For many years New Yorkers rode the Tally Ho to picnic in the lovely setting of the countryside in Pelham. Pelham became the playground of the rich and famous during those years due, in large measure, to the Pelham Coach.

The next image appeared on page 15 of the booklet. It shows Pelham's Town Hall as it appeared in 1962. It looks essentially the same today.


On page 17 of the booklet there appeared an image of the crest of John Pell Crest who is often described as the "Second Lord of the Manor of Pelham". The caption beneath the crest states: "Crest of Sir John Pell, Esq. (1643-1702) . Now the Seal of Pelham Manor." It has been established, however, that contrary to Pell family tradition, John Pell was never knighted and did not carry the title "Sir". Moreover, it seems certain that John Pell signed deeds dated after 1702 and, thus, could not have died in that year.

The image immediately below is taken from page 23 of the booklet. It depicts the original parish house of Christ Church. The structure was used as a small neighborhood school until 1866.

The image below appeared on page 36 of the booklet. It depicts the offices of Pelham Visiting Nurse and Pelham Family Service as they appeared in 1962. The offices were located at 425 Fifth Avenue.

Below is an image that appeared on page 40 of the booklet. It shows the hook and ladder "truck" acquired by the new Fire Department that served Pelhamville in 1893.

The final image appeared on page 43 of the booklet. It shows Pelham's first Town Hall building that once stood on today's Shore Road near the location of today's Pelham Bit Stables. The structure was razed in the 1950s.




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Thursday, November 16, 2006

Robert Bolton, Jr.'s Inscription to His Father Inside Book He Authored That Was Published in 1855


Robert Bolton, Jr., son of the founder of Christ Church in Pelham Manor, lived with his parents and family for many years in Bolton Priory. In 1855, Bolton published an extensive book entitled "History of the Protestant Episcopal Church, in the County of Westchester From its Foundation, A. D. 1693, To A. D. 1853". The book includes a chapter on Christ Church in Pelham Manor and contains one of the earliest known images of the church.


Several years ago I saw a copy of the book offered for sale online. It was advertised as in "very poor" condition with extensive foxing and missing its front cover. I nevertheless bought it. Immediately below is an image of the title page. It gives a good idea of the poor quality of the book I bought.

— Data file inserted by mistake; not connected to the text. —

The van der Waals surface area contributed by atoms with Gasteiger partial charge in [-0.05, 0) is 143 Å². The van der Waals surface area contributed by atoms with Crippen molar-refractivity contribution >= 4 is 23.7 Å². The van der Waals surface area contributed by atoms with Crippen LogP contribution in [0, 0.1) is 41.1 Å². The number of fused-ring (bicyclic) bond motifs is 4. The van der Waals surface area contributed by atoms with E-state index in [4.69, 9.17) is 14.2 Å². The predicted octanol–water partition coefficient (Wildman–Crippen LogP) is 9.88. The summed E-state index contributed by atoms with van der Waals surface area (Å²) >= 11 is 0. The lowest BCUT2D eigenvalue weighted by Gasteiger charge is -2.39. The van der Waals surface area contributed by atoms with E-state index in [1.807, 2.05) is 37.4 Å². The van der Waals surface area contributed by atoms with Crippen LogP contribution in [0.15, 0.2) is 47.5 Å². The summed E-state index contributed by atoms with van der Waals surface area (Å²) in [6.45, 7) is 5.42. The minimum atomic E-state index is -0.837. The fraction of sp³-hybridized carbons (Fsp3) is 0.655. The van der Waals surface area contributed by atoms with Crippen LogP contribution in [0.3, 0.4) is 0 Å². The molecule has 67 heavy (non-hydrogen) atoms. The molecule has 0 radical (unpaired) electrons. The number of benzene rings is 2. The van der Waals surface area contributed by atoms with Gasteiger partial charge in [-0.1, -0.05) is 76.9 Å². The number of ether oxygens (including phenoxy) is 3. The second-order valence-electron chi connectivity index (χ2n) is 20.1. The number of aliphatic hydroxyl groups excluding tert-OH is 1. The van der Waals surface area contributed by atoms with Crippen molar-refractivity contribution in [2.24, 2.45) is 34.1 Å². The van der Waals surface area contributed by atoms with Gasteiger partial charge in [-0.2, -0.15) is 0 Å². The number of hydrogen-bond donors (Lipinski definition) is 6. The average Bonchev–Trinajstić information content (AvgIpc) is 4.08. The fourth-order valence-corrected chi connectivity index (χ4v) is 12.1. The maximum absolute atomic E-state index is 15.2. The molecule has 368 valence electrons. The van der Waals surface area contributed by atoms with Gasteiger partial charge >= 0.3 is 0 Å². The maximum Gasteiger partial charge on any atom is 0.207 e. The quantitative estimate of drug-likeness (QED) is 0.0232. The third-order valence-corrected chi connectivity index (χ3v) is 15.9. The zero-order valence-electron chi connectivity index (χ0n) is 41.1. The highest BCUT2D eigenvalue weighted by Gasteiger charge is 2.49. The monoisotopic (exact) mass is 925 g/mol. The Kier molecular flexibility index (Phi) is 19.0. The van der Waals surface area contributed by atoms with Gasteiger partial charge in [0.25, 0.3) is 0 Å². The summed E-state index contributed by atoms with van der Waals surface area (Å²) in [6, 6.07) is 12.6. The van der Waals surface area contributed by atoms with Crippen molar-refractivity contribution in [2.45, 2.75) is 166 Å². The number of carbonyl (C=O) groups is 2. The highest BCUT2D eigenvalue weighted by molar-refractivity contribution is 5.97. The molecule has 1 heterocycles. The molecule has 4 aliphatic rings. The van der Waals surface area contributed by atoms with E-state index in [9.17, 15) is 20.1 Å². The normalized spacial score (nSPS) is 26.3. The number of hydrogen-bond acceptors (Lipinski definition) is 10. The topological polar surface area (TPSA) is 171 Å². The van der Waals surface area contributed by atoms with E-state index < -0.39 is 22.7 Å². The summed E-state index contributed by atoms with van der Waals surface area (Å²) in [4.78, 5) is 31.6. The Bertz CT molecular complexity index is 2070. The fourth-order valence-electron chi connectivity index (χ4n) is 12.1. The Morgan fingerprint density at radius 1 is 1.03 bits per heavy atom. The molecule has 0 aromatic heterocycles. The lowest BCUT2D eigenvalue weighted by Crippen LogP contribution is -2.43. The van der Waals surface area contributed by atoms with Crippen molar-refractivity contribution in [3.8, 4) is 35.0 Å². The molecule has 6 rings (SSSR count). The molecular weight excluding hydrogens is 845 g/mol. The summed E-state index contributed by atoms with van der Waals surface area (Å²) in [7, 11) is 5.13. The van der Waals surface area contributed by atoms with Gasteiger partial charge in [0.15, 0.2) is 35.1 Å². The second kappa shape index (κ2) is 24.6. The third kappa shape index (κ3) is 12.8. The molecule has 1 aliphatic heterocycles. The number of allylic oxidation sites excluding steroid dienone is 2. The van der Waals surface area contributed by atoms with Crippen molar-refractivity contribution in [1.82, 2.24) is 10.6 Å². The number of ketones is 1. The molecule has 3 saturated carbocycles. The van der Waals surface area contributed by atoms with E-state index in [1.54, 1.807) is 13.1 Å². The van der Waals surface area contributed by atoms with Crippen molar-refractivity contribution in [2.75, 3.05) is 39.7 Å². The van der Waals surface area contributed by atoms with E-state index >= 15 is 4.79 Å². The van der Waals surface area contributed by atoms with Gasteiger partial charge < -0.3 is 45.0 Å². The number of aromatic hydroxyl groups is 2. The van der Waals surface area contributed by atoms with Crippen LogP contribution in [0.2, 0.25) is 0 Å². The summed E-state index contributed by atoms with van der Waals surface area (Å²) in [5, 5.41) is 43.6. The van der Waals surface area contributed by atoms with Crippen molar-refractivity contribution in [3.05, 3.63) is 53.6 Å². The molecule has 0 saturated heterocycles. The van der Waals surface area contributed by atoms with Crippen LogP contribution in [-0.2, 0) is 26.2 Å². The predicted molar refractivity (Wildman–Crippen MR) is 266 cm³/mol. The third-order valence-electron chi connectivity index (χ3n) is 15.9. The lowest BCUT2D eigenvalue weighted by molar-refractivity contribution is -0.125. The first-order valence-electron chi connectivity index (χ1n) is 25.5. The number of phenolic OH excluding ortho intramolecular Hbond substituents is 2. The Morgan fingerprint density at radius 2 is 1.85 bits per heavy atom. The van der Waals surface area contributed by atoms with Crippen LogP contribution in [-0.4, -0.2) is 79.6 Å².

To my surprise, however, upon arrival of the book I discovered that only a few pages after the marbleized front endpaper there was a blank page with an inscription written by the author to his father, the Reverend Robert Bolton. The inscription, written in black ink, reads as follows:

"To the Rev Robt Bolton
from his affectionate son
the author
Pelham July 30. 1855."

An image of the inscription page appears immediately below.




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Wednesday, November 15, 2006

Another Letter by Fontaine Fox Describing How the Pelham Manor Trolley Inspired Him to Create the Toonerville Trolley


Though a number of communities purport to lay claim to having inspired Fontaine Fox to create the Toonerville Trolley that Met All the Trains, there is indisputable evidence that the trolley that ran through Pelham Manor was the principal inspiration. I recently have located references to yet another letter written by Fontaine Fox in which he described what inspired him to create the Toonerville Trolley. That letter is transcribed below, as it appeared in The Pelham Sun within an article entitled "What Was Pelham's Contribution To The Naming of Fontaine Fox's Toonerville Trolley Cartoons?".

The letter is particularly interesting because it notes that the comical trolley was nearly named the "Chiggerbug Trolley" before Fox changed the name to "Toonerville Trolley".

"Toonerville Electric Railroad Company

Operating the New Electric Horseless Street Car that meets all the trains (in Pelham); Hon. Silas Tooner, Owner; Dr. Sawyer Fully, Surgeon; Capt. Ezra Tully, Chief Advisor & Critic; Father McGuire Chaplain Dan (Skipper) Withers, Conductor & Operating Electrical Engineer.

Vero Beach, Florida

Dear Mr. Lewis:

I must thank you for the nice compliment you paid my work in your letter of November 28th. When you have your drawings out of the newspapers for six years, as mine have been, a complimentary reference to them is doubly appreciated.

You wish to know how the 'Toonerville Trolley' got its name - 'Toonerville'. The way I happened to hit on this name might possibly be of interest.

Shortly after coming to New York I went out to visit my friend Charley Voight in Pelham and took a funny little Trolley Car at the R. R. Station to go to his house. The motorman was quite a character and seemed to know all his passengers personally. I asked him if he knew where a Mr. Charles Voight lived and he said he'd show me the house. He stopped the car and got off and beckoned to me. I followed him to a rise in the ground in a vacant lot. He pointed out 'that bright yellow house-that's it'.

The passengers waiting in the car didn't seem to think the proceedings anything out of the ordinary and nothing was said when he walked back to the car and started again.

I worked that night, after I got back to New York, to turn in six drawings. The sixth I made was a Trolley Car drawing. The original funny trolley car was in my home town Louisville, (Ky). I had made many drawings of the Brook St. trolley car before I left there. But I was in New York City now - my drawings were syndicated - widely sold - and could not be local in their appeal. But I said to myself here's another funny trolley car -- there may be enough of them around the country, so that I could use a trolley car cartoon. I called the first one 'The Chiggerbug Trolley'.